Good thing the Red Sox are paying Mike Lowell $12 million for those 80 at-bats this season.
In fact, that may ultimately be one of the main reasons the team chooses to do little-to-nothing at the upcoming trade deadline.
AOL Fanhouse’s Ed Price writes that according to a source “who speaks to Boston’s front office regularly, the team is not willing to add significant payroll” since its back is firmly up against the luxury tax threshold that kicks in after $170 million.
The Red Sox, as Price put it, are “tapped out.”
Do you buy it?
Granted, a source who speaks to Boston’s front office regularly could be the pizza delivery guy from Upper Crust, but perhaps some credence was lent to the theory of the team willing not to spend when Red Sox owner John Henry told Dan Shaughnessy last night, “This reminds me of 2006.”
There’s a way to sell your product. “Come see the soon-to-be imploding Boston Red Sox.” Make sure to tell the leaglized scalpers we sent you.
“It’s been reminding me of 2006 since San Francisco [at the end of June]. This team has a chance to be special. We’re 51-37 with all these injuries. If we get our lineup and rotation back, we should be formidable. It won’t be easy. New York and Tampa are really good teams.”
Was that an admission or a warning?
In 2006, the only season the Red Sox have failed to make the playoffs under the current regime, Theo Epstein made nary a move as the deadline approached. He traded Luis Mendoza to the Rangers for Bryan Corey and released Enrique Wilson. A few days later Epstein made a waiver deal for catcher Javy Lopez. He’s probably been trying to forget about it ever since.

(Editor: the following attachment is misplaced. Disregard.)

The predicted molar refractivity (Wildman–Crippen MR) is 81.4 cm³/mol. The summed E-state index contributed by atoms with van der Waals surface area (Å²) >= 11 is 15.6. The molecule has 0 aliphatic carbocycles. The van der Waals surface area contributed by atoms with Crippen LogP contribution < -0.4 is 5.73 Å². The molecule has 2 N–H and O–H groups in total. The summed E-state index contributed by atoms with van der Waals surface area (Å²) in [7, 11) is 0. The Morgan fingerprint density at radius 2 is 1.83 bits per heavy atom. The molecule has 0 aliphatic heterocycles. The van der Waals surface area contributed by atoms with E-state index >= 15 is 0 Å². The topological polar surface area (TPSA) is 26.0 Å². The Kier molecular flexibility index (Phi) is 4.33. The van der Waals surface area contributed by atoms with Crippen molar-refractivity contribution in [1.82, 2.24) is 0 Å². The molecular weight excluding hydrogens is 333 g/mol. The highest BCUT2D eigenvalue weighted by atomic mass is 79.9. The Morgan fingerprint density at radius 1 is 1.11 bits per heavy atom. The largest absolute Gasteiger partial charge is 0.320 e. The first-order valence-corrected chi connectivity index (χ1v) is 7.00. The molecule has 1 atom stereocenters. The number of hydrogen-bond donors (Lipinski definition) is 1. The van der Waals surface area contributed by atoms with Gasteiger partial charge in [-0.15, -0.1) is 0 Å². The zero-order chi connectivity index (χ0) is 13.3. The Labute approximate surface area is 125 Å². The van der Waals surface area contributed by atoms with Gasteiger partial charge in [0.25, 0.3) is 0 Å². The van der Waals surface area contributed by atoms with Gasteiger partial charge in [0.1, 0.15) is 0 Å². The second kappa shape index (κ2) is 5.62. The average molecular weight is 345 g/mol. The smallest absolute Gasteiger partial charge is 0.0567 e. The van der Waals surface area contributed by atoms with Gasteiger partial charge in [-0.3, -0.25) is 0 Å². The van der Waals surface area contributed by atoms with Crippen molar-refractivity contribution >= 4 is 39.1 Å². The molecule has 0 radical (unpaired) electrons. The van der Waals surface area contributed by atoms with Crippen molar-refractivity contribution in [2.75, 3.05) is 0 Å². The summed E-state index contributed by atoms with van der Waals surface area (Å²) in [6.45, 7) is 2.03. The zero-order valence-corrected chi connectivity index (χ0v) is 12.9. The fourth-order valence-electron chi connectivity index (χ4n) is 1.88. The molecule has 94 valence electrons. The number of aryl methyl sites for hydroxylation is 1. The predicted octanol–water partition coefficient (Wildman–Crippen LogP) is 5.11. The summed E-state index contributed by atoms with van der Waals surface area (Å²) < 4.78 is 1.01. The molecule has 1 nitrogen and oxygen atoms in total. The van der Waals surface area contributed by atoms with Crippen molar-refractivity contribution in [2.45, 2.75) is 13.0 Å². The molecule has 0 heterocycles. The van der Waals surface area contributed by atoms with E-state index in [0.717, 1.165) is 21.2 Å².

Epstein did make one move late in the season that could have had a long-lasting effect on the franchise, signing Carlos Pena as a free agent in August, but releasing him following the season. One hundred and thirty-four home runs later, Pena has been a major part of the Rays’ recent success.
But here’s what’s so lame about the team’s inability – or unwillingness – to spend at this year’s deadline: The situation is their fault in the first place.
They couldn’t get anyone to take on Lowell and a huge portion of his salary during the offseason. They sank $18 million ($18 million) into John Lackey for this season alone, and have gotten a pitcher only slightly less frustrating to watch than Daisuke Matsuzaka. Bill Hall is making $8.4 million. Bill Hall. Oh, and they still happen to be paying one Julio Lugo to play for the 29-59 Baltimore Orioles.
Indirectly, Lugo’s $9 million salary may be a large reason why the Red Sox don’t aim to improve at the end of the month. How’s that for a kick to the groin?
Reportedly, the Rangers have showed some renewed interest in dealing for Lowell, though one would have to assume any trade would involve the Red Sox picking up somewhere around the $9 million they had agreed upon during the offseason when they briefly acquired catcher Max Ramirez. Apparently, if they’re sparking trade talks again, the Rangers are just as sick as the rest of us waiting to see when the team will award Lowell his outright release.
So, there’s about $3 million of wiggle room. Other than that?
Uh…anyone want Lackey?
The Sox could look into dealing Matsuzaka, who might be attractive to anyone who has never watched him pitch because of his affordable salary ($20 million total due over the next two seasons). But with a full no-trade clause at his disposal, the ultimate decision would probably be in Scott Boras’, er, Matsuzaka’s hands.
As Price points out, the team has about $45 million in payroll currently on the disabled list, so it’s likely that the biggest – and in some cases, best – moves it can make at the deadline will involve patience.
For the fans – the ones paying one of baseball’s highest-average ticket prices – that patience might have to spill into 2011. For if the Red Sox are tightening the purse strings, perhaps you ought to feel compelled to do so as well.